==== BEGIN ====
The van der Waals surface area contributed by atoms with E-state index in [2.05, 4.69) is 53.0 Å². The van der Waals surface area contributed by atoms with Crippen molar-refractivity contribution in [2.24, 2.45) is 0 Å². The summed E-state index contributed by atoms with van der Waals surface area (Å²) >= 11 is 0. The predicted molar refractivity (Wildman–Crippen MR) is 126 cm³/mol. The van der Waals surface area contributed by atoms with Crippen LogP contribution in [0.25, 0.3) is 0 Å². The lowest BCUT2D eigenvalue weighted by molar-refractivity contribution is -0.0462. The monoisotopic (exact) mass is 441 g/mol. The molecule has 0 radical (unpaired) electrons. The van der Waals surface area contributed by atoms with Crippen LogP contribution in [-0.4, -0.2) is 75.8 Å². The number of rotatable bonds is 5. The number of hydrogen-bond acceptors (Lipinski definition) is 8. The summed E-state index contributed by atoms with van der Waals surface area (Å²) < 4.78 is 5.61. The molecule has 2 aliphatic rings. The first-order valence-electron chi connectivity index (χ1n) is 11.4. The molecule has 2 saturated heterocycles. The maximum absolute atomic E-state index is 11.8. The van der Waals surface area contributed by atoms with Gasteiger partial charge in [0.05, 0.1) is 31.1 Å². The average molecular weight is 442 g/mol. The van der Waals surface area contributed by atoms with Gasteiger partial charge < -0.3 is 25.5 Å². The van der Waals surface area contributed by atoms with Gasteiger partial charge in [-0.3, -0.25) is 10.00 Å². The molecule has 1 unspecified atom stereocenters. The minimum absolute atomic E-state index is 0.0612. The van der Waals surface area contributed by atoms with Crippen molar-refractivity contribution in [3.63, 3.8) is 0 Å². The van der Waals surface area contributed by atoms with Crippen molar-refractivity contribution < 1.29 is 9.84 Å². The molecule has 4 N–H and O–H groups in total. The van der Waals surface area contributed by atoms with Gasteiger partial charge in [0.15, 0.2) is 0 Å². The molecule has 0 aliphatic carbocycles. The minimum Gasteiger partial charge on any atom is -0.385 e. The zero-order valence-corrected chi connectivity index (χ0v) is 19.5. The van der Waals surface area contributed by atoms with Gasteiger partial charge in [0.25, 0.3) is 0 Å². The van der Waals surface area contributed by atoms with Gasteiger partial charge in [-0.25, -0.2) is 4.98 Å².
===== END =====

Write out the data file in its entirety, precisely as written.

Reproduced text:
The van der Waals surface area contributed by atoms with E-state index in [2.05, 4.69) is 53.0 Å². The van der Waals surface area contributed by atoms with Crippen molar-refractivity contribution in [2.24, 2.45) is 0 Å². The summed E-state index contributed by atoms with van der Waals surface area (Å²) >= 11 is 0. The predicted molar refractivity (Wildman–Crippen MR) is 126 cm³/mol. The van der Waals surface area contributed by atoms with Crippen LogP contribution in [0.25, 0.3) is 0 Å². The lowest BCUT2D eigenvalue weighted by molar-refractivity contribution is -0.0462. The monoisotopic (exact) mass is 441 g/mol. The molecule has 0 radical (unpaired) electrons. The van der Waals surface area contributed by atoms with Crippen LogP contribution in [-0.4, -0.2) is 75.8 Å². The number of rotatable bonds is 5. The number of hydrogen-bond acceptors (Lipinski definition) is 8. The summed E-state index contributed by atoms with van der Waals surface area (Å²) < 4.78 is 5.61. The molecule has 2 aliphatic rings. The first-order valence-electron chi connectivity index (χ1n) is 11.4. The molecule has 2 saturated heterocycles. The maximum absolute atomic E-state index is 11.8. The van der Waals surface area contributed by atoms with Gasteiger partial charge in [0.05, 0.1) is 31.1 Å². The average molecular weight is 442 g/mol. The van der Waals surface area contributed by atoms with Gasteiger partial charge < -0.3 is 25.5 Å². The van der Waals surface area contributed by atoms with Gasteiger partial charge in [-0.3, -0.25) is 10.00 Å². The molecule has 1 unspecified atom stereocenters. The minimum absolute atomic E-state index is 0.0612. The van der Waals surface area contributed by atoms with Crippen molar-refractivity contribution in [3.63, 3.8) is 0 Å². The van der Waals surface area contributed by atoms with Crippen molar-refractivity contribution < 1.29 is 9.84 Å². The molecule has 4 N–H and O–H groups in total. The van der Waals surface area contributed by atoms with Gasteiger partial charge in [0.15, 0.2) is 0 Å². The molecule has 0 aliphatic carbocycles. The minimum Gasteiger partial charge on any atom is -0.385 e. The zero-order valence-corrected chi connectivity index (χ0v) is 19.5. The van der Waals surface area contributed by atoms with Gasteiger partial charge in [0.25, 0.3) is 0 Å². The van der Waals surface area contributed by atoms with Gasteiger partial charge in [-0.25, -0.2) is 4.98 Å².